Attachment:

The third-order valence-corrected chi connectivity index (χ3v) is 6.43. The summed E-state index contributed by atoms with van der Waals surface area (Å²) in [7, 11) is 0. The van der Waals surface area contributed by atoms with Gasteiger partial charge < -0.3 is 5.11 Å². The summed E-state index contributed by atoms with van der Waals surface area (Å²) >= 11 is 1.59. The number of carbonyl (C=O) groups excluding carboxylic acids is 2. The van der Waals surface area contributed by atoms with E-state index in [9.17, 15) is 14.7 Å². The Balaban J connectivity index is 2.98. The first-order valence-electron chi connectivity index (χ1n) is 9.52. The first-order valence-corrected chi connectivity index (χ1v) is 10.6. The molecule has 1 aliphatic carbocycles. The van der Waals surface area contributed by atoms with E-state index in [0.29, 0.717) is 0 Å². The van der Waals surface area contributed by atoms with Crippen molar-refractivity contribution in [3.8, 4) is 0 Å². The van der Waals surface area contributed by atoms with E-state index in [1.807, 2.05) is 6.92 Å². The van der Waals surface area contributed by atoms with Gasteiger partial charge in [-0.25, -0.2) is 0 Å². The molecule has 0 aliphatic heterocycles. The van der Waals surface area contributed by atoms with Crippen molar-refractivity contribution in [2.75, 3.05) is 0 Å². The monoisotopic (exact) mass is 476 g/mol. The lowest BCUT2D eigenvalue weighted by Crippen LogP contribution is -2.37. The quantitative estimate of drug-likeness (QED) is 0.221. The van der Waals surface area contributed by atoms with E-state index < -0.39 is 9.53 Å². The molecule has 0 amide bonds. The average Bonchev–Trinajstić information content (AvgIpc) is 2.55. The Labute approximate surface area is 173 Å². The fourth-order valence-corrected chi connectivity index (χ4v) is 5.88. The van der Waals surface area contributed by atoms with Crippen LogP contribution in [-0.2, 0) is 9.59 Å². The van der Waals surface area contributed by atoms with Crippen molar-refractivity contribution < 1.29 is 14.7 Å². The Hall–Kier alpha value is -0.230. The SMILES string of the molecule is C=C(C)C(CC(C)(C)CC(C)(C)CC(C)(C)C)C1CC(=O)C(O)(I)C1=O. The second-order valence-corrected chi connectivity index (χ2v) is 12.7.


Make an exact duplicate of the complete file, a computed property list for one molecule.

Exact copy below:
The third-order valence-corrected chi connectivity index (χ3v) is 6.43. The summed E-state index contributed by atoms with van der Waals surface area (Å²) in [7, 11) is 0. The van der Waals surface area contributed by atoms with Gasteiger partial charge < -0.3 is 5.11 Å². The summed E-state index contributed by atoms with van der Waals surface area (Å²) >= 11 is 1.59. The number of carbonyl (C=O) groups excluding carboxylic acids is 2. The van der Waals surface area contributed by atoms with E-state index in [9.17, 15) is 14.7 Å². The Balaban J connectivity index is 2.98. The first-order valence-electron chi connectivity index (χ1n) is 9.52. The first-order valence-corrected chi connectivity index (χ1v) is 10.6. The molecule has 1 aliphatic carbocycles. The van der Waals surface area contributed by atoms with E-state index in [0.29, 0.717) is 0 Å². The van der Waals surface area contributed by atoms with Crippen molar-refractivity contribution in [3.8, 4) is 0 Å². The van der Waals surface area contributed by atoms with E-state index in [1.807, 2.05) is 6.92 Å². The van der Waals surface area contributed by atoms with Gasteiger partial charge in [-0.25, -0.2) is 0 Å². The molecule has 0 aliphatic heterocycles. The van der Waals surface area contributed by atoms with Crippen molar-refractivity contribution in [2.75, 3.05) is 0 Å². The monoisotopic (exact) mass is 476 g/mol. The lowest BCUT2D eigenvalue weighted by Crippen LogP contribution is -2.37. The quantitative estimate of drug-likeness (QED) is 0.221. The van der Waals surface area contributed by atoms with E-state index < -0.39 is 9.53 Å². The molecule has 0 amide bonds. The average Bonchev–Trinajstić information content (AvgIpc) is 2.55. The Labute approximate surface area is 173 Å². The fourth-order valence-corrected chi connectivity index (χ4v) is 5.88. The van der Waals surface area contributed by atoms with Crippen LogP contribution in [-0.2, 0) is 9.59 Å². The van der Waals surface area contributed by atoms with Crippen molar-refractivity contribution < 1.29 is 14.7 Å². The Hall–Kier alpha value is -0.230. The SMILES string of the molecule is C=C(C)C(CC(C)(C)CC(C)(C)CC(C)(C)C)C1CC(=O)C(O)(I)C1=O. The second-order valence-corrected chi connectivity index (χ2v) is 12.7.